Sleep apart, thrive together: Americans sleep in separate rooms for a good night’s sleep

In a rapidly changing trend, many Americans prefer to sleep in separate rooms rather than the traditional concept of shared bedrooms. This expanding trend is motivated by the desire for a good night’s sleep, with individual sleep preferences and comfort taking precedence.

According to recent studies, more than a third of Americans have decided to sleep in separate rooms, thus creating their own sleep sanctuaries. This trend calls into question the long-held assumption that shared bedrooms foster intimacy and connection, highlighting the importance of personal space for a good night’s sleep.

Let’s take a look at this trend and see what it means for our sleep habits and general well-being.

Americans sleep better in separate rooms.

Credit: canva

A good night’s sleep is necessary for physical and mental health and for maintaining a healthy relationship. When one partner spends sleepless nights tossing and turning, snoring loudly, or hogging the duvet, some couples consider it a “sleep divorce.”

According to a survey of 2005 American adults conducted by the American Academy of Sleep Medicine (AASM) in March 2023, 15% of those surveyed sleep in another room to avoid nighttime interruptions caused by their partner. 20% do it on some occasion. However, they do consider options. A third of those surveyed change their nighttime patterns, going to bed earlier or later than usual to accommodate a partner. Meanwhile, 15% use earplugs to sleep.

Men are more likely than women to sleep in another room, such as a guest room or on the couch. 45% do it occasionally or habitually, compared to a quarter of women. The number of people who choose this type of “dream divorce” fluctuates from generation to generation. 43% of Millennials, 33% of Gen Xers, 28% of Gen Zers, and 22% of Baby Boomers sleep in separate bedrooms.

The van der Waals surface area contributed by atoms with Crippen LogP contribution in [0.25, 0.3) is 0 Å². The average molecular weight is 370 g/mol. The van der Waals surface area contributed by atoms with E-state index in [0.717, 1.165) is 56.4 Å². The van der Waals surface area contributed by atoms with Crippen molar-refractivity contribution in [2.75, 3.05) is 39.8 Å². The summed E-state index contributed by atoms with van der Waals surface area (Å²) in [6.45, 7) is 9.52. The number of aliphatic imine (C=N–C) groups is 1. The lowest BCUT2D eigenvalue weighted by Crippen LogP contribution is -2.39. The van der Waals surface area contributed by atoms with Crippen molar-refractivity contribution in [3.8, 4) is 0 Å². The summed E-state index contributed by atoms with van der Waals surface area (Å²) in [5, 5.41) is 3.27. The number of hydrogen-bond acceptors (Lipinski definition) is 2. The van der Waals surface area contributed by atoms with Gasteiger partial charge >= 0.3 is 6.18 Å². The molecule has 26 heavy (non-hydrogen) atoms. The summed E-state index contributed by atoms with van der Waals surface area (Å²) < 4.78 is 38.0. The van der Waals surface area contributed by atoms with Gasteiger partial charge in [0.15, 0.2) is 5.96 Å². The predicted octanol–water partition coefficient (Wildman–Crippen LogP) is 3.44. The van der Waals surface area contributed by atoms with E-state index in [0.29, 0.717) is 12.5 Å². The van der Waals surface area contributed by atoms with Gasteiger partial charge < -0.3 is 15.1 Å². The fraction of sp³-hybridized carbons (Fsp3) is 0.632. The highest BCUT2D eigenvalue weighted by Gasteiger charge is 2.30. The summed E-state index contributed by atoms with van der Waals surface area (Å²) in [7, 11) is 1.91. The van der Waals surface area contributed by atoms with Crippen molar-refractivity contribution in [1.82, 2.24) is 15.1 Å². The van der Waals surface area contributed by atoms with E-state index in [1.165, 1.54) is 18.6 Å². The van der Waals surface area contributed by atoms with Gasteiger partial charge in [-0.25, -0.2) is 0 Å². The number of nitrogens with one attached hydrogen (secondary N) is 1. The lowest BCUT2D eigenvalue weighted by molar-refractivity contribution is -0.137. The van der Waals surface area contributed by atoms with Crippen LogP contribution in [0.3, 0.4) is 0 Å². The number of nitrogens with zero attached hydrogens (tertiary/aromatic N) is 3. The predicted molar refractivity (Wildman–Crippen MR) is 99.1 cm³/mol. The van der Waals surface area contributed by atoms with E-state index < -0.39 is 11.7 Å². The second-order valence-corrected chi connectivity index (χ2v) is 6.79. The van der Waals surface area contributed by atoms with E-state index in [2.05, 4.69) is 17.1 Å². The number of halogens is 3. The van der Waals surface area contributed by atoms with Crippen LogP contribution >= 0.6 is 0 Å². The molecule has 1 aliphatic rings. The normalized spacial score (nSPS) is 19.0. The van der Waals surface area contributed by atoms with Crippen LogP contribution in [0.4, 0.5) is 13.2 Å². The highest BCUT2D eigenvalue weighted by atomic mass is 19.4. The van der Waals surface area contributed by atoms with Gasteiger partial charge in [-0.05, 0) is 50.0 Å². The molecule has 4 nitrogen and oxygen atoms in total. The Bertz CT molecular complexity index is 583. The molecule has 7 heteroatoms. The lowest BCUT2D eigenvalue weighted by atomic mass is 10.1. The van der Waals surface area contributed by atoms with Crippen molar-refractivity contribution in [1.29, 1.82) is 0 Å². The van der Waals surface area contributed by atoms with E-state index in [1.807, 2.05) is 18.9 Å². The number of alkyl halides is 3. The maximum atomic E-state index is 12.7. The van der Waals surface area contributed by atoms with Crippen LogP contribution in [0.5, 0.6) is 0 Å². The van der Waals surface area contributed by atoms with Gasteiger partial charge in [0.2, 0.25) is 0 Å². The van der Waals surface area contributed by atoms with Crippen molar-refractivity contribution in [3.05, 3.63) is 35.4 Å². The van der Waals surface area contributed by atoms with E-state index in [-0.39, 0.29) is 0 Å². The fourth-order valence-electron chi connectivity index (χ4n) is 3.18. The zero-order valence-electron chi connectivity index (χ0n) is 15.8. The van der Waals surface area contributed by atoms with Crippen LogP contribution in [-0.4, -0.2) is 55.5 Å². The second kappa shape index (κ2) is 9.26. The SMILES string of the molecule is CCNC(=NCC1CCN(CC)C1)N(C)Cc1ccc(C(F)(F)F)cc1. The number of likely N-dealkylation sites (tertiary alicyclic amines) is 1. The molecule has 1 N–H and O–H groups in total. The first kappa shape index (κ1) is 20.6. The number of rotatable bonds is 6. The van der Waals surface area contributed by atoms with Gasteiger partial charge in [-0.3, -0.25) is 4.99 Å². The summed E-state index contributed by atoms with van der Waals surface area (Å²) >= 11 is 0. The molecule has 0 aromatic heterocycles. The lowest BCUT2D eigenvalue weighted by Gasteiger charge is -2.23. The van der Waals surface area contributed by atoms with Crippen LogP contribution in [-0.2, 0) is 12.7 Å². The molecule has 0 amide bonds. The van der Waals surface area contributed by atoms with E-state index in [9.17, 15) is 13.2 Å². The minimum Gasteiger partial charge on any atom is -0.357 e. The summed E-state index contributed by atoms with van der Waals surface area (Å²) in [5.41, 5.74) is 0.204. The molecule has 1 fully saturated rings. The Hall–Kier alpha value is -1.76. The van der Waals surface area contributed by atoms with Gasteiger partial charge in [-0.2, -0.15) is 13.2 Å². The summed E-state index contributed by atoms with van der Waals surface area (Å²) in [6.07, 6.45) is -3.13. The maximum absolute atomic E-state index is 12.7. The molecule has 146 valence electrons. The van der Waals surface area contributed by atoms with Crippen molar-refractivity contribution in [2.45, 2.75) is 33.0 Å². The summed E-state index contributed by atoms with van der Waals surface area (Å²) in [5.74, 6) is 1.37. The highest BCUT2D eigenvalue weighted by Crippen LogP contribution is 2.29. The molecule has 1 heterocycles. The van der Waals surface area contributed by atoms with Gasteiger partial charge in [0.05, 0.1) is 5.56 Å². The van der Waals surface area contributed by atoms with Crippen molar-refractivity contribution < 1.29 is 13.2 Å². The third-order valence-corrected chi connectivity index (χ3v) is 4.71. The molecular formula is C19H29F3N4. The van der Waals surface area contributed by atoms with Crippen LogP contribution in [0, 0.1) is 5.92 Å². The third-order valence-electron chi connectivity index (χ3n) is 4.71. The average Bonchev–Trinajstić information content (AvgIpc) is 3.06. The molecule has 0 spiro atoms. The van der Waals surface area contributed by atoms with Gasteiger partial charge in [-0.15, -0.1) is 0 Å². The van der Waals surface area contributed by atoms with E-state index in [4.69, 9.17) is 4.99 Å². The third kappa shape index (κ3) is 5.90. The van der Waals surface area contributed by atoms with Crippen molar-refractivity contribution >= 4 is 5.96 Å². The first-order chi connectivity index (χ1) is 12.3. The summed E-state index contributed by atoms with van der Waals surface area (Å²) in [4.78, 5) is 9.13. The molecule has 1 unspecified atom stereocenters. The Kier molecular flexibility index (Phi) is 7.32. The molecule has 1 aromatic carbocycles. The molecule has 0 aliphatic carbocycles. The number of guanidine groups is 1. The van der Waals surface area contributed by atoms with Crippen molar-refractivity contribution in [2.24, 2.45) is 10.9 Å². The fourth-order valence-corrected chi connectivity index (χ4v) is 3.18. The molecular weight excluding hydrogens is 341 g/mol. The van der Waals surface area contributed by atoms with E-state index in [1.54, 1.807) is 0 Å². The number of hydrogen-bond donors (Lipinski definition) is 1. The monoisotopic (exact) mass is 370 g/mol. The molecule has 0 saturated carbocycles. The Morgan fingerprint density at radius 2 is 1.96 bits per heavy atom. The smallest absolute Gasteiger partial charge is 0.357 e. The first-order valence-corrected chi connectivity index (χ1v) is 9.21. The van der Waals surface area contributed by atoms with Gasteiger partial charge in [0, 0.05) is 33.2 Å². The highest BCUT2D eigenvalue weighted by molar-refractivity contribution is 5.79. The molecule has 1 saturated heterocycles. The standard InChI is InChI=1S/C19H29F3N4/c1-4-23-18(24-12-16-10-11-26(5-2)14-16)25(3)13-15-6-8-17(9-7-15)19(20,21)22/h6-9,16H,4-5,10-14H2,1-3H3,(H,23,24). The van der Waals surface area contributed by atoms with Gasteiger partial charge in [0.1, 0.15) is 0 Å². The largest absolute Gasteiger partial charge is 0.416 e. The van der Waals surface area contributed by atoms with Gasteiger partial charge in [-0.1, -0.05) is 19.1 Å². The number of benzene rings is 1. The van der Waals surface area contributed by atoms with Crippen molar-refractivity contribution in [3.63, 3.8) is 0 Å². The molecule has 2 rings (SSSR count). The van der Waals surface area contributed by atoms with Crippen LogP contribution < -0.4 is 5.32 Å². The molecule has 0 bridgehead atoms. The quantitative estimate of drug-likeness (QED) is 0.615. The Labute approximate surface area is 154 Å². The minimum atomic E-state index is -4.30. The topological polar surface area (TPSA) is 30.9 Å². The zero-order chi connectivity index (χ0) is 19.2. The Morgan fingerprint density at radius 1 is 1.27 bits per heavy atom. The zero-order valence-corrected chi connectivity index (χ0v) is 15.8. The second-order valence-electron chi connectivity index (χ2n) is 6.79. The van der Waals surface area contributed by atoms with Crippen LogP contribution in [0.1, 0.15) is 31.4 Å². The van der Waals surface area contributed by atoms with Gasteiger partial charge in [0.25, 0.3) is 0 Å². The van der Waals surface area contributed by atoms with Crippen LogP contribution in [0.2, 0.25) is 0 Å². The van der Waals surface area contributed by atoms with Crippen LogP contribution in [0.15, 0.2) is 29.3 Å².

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for a good nightCredit: canva

Choosing to sleep in another room to improve sleep quality comes as no surprise to Dr. Seema Khosla, a pulmonologist and AASM spokeswoman. “We know that lack of sleep can worsen moods, and people who don’t sleep well are more likely to argue with their partners.” “There can be resentment towards the person causing the sleep disruption, which can damage relationships,” she added. “A good night’s sleep is important for both health and happiness, so it’s not surprising that some couples choose to sleep apart for their overall well-being.”

“Although the term sleep divorce sounds harsh, it just means that people prioritize sleep and move to a separate room at night when necessary,” Khosla explained. “However, if one partner’s loud snoring results in separate sleeping areas, you should encourage that partner to see a doctor about obstructive sleep apnea.” This is true for both men and women who snore.” Symptoms of sleep apnea can include excessive tiredness, unusual daytime sleepiness, morning headaches, difficulty concentrating, and memory loss.

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